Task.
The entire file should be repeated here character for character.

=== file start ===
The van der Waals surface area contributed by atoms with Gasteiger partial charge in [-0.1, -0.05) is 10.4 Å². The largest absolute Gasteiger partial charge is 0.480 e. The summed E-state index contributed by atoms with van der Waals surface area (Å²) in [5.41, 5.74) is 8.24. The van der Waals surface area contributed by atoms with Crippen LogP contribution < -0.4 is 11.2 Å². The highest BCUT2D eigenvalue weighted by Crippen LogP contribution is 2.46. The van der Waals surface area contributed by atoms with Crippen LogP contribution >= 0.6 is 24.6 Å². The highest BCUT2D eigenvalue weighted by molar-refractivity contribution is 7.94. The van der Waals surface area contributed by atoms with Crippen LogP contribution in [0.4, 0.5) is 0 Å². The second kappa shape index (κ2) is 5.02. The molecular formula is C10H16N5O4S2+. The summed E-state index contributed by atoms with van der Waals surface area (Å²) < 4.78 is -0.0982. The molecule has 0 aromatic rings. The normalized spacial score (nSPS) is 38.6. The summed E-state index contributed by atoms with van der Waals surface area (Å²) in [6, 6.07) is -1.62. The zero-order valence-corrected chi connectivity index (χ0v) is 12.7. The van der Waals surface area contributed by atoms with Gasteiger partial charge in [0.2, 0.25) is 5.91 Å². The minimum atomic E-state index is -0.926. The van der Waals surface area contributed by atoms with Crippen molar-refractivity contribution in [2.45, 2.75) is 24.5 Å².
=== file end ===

The van der Waals surface area contributed by atoms with Gasteiger partial charge in [-0.1, -0.05) is 10.4 Å². The largest absolute Gasteiger partial charge is 0.480 e. The summed E-state index contributed by atoms with van der Waals surface area (Å²) in [5.41, 5.74) is 8.24. The van der Waals surface area contributed by atoms with Crippen LogP contribution < -0.4 is 11.2 Å². The highest BCUT2D eigenvalue weighted by Crippen LogP contribution is 2.46. The van der Waals surface area contributed by atoms with Crippen LogP contribution >= 0.6 is 24.6 Å². The highest BCUT2D eigenvalue weighted by molar-refractivity contribution is 7.94. The van der Waals surface area contributed by atoms with Crippen LogP contribution in [0.4, 0.5) is 0 Å². The second kappa shape index (κ2) is 5.02. The molecular formula is C10H16N5O4S2+. The summed E-state index contributed by atoms with van der Waals surface area (Å²) < 4.78 is -0.0982. The molecule has 0 aromatic rings. The normalized spacial score (nSPS) is 38.6. The summed E-state index contributed by atoms with van der Waals surface area (Å²) in [6, 6.07) is -1.62. The zero-order valence-corrected chi connectivity index (χ0v) is 12.7. The van der Waals surface area contributed by atoms with Gasteiger partial charge in [0.2, 0.25) is 5.91 Å². The minimum atomic E-state index is -0.926. The van der Waals surface area contributed by atoms with Crippen molar-refractivity contribution in [2.45, 2.75) is 24.5 Å².